Halloween is our theme this time, and it occurred to me that there was more to Halloween cooking than treats (which everyone buys ready-wrapped anyway) and party food. There’s the candy your kids don’t like. What to do with that? I bought some cheap molasses candy and started experimenting.
At home, my husband protested that he remembered those candies and liked them; my son tried one, said it tasted like “a dollar store Tootsie Roll without the chocolate”, then immediately ate another one; and I found out that they had made someone’s 10 Worst Halloween Candies list. It sounded like I’d found something with just the right level of challenge.
First I tried melting half a dozen of them in a little milk, and adding cocoa and vanilla. This made a passable chocolate sauce (at room temperature — when it’s chilled you could use it as frosting), but it had a strong aftertaste of molasses. However, if you’re interested, the mixture is: five or six candies, two tablespoons of milk, one teaspoon of vanilla extract, and two tablespoons of unsweetened cocoa. Double or triple as needed.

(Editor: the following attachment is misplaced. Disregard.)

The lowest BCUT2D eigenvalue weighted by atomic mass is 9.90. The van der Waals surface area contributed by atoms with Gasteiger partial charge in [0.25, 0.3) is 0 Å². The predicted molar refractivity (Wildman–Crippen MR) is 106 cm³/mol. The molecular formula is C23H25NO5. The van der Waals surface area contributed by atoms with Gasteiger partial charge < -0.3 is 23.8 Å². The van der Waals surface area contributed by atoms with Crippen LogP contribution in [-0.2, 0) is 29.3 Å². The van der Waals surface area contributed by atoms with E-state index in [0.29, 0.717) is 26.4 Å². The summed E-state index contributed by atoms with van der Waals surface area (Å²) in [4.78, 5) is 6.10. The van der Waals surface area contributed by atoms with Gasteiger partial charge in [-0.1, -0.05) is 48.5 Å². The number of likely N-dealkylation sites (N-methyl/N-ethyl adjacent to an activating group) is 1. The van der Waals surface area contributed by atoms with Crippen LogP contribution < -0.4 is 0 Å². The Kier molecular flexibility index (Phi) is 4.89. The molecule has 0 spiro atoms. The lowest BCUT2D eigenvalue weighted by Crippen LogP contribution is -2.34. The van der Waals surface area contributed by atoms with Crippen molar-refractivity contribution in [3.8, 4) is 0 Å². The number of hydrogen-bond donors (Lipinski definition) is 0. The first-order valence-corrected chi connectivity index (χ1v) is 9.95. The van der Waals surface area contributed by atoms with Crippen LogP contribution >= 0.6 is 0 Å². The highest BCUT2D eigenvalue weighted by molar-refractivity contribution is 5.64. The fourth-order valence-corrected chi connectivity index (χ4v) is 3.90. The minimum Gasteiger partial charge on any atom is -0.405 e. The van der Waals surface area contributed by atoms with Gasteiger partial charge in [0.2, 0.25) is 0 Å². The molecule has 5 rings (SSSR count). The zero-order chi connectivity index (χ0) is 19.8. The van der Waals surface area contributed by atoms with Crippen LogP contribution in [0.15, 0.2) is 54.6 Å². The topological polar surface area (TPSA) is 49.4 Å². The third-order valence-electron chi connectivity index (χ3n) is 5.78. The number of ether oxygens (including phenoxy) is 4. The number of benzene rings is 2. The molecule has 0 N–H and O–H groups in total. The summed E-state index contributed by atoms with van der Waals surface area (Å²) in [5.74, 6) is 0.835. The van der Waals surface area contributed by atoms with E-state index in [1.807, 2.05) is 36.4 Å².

The molasses taste reminded me of anise, so I decided to go with that. I also decided to make a complete dessert out of it. Recently I’ve been trying variations on this vanilla pudding recipe, using blending flour in place of cornstarch, so this time I thought I’d use the candies in place of the sugar.
As I mention in the recipe, you can decorate the pudding with more candies; they don’t sink or melt. Though if you’re bothering with this dish, you probably don’t like eating them straight . . . And take that Worst Candy article with a grain of salt — it also mentions two of my childhood favorites, Good n Plenty and black licorice. If you like licorice, you’ll like this pudding.
- 6 molasses candies (plus more for garnish if you really want)
- 2 cups milk
- 1 teaspoon anise extract
- 3 tablespoons blending flour
- In a small pot, heat the milk and candy over medium heat, whisking constantly, till candy is melted and mixture bubbles at the edges.
- Stir in anise extract.
- Add flour, a very small amount at a time, whisking constantly to blend. Reduce heat to low if mixture threatens to boil over.
- When all the flour is blended in, remove from heat and transfer to serving bowl or individual dessert bowls.
- Garnish with extra candies if you don’t mind eating them as is.
- Refrigerate for at least an hour or till set.